"James Brown was still a very, very, very powerful force in the business, especially where airplay and R&B was concerned. James Brown was very powerful. These guys would say, 'Yeah, we play it anyway.' They probably f—in' lyin'. They'd play it when we got in town for the show we were doin' there. When James Brown told them don't play it, they didn't play it. A lot of times, he probably didn't even have to pay them. Soul Brother Number One (he hadn't gotten the title of the Godfather of Soul yet) James Brown done told you not to play this. And just to stay in his good graces, the money wouldn't even have to change hands. That's what I perceived later on."
From that group, Griffith moved to Bottom & Company, a Nashville-based band that contributed several songs to the Motown catalog via other acts. In 1976, Griffith joined Fred Wesley, Maceo Parker and trumpeter Rick Gardner in the Horny Horns. They served as a dash of James Brown-style soul in Clinton's Parliament-Funkadelic project and Bootsie's Rubber Band. Clinton and Bootsie's show featured dirty funk with acid-rock guitars. The bands were noted for their extravagant costumes and elaborate, fanciful concepts. Clinton took his listeners to outer space, to the inner space of the mind and down to the sunken land of Atlantis. For a sketch of this period, we go to Kush's own words.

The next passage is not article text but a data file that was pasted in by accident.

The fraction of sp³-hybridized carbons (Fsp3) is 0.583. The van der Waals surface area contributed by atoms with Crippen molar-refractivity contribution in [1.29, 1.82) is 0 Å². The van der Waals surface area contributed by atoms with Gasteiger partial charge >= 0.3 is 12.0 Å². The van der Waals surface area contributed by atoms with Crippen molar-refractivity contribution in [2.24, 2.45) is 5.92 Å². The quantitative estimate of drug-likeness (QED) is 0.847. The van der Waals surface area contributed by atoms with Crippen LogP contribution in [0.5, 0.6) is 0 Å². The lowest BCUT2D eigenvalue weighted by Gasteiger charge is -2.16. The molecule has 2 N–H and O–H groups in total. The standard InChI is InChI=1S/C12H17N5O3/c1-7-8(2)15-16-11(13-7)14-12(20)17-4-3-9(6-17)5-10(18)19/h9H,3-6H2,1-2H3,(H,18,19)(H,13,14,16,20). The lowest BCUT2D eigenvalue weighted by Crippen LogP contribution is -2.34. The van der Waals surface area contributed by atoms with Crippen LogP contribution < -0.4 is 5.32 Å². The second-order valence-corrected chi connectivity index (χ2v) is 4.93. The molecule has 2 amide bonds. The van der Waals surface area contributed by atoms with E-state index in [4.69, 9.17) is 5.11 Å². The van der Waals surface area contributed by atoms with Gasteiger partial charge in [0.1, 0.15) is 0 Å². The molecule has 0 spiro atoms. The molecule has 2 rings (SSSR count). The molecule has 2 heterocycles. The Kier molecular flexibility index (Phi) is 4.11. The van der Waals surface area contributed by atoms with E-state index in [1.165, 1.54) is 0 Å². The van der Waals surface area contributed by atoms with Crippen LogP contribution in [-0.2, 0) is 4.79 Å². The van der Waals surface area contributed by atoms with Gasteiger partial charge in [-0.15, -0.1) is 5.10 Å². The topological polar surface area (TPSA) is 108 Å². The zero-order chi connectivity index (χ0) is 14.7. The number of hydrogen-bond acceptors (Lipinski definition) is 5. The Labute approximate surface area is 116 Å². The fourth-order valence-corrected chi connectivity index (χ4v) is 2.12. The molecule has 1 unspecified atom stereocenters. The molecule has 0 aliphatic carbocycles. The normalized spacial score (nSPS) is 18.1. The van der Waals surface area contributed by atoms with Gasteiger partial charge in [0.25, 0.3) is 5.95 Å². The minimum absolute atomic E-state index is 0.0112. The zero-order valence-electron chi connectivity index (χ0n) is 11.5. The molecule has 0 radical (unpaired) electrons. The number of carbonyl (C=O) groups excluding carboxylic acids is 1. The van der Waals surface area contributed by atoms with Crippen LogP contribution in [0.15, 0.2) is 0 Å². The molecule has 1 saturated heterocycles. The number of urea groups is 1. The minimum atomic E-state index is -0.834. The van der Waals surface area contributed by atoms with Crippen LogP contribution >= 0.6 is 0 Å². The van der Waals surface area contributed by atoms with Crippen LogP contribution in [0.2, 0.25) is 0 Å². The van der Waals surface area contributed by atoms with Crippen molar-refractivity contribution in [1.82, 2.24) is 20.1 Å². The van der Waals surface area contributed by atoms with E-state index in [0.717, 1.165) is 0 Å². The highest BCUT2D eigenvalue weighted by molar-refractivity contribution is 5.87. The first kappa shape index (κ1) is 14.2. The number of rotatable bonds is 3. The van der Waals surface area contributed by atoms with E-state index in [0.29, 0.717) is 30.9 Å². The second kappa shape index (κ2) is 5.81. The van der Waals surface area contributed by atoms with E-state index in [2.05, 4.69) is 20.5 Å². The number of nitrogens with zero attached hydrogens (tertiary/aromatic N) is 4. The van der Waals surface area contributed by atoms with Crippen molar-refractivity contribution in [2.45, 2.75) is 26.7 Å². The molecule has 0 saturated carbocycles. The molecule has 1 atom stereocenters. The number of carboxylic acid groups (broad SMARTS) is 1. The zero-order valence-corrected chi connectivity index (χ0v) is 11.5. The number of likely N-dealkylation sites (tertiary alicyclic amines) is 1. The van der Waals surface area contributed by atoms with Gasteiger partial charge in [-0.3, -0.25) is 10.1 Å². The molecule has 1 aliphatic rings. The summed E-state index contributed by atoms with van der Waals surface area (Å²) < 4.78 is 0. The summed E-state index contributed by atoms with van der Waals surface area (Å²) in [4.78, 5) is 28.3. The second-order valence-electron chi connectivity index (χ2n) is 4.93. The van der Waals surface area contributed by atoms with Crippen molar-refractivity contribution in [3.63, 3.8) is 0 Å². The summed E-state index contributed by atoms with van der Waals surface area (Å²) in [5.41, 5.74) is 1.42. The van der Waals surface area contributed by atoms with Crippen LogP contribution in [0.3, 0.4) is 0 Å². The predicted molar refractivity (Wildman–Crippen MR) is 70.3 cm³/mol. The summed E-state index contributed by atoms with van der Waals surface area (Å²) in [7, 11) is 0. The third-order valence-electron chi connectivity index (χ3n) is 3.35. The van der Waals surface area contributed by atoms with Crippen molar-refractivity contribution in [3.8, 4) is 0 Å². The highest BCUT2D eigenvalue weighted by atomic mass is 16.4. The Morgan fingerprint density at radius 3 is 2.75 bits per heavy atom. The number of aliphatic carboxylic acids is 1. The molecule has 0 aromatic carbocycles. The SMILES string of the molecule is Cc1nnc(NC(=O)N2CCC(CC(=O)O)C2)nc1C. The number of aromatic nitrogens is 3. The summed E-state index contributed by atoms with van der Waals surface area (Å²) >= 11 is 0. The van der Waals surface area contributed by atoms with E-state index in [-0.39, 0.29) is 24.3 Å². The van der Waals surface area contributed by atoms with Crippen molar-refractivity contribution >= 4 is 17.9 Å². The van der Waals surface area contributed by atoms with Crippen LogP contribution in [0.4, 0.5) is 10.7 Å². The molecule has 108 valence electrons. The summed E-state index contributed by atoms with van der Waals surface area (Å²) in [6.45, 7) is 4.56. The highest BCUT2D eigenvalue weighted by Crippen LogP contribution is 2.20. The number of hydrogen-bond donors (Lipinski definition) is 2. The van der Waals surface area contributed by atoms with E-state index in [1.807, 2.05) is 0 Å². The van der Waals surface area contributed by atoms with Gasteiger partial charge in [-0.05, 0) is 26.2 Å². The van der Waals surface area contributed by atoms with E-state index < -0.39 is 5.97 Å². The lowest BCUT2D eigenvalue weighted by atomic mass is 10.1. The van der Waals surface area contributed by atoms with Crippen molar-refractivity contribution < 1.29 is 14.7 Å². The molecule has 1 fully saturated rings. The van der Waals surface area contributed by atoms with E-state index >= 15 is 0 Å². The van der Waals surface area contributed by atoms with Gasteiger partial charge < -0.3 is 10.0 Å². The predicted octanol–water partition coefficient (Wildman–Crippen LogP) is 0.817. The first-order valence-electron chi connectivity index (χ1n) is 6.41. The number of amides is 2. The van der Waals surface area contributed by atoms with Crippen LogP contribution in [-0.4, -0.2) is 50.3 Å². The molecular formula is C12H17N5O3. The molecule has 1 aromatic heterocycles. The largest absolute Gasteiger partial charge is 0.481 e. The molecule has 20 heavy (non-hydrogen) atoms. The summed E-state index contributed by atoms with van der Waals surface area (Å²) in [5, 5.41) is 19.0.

LMN: Was it as wild backstage with Parliament-Funkadelic as it was on stage?
Kush: Probably backstage it was worse.
[Laughs] LMN: Why? What kinds of things went on?
Kush: Sex, drugs and rock 'n' roll. Always drugs and often sex.
LMN: You've told me how James Brown controlled his band with fines. How did George Clinton control his band'?
Kush: Through cocaine. With cocaine and knowing everybody better than they knew themselves.
LMN: How did he rule the band through cocaine?
Kush: A lot of people were doing it, a lot of us were doing it. And he was the connection. He was the one making sure that it was available. He always had it.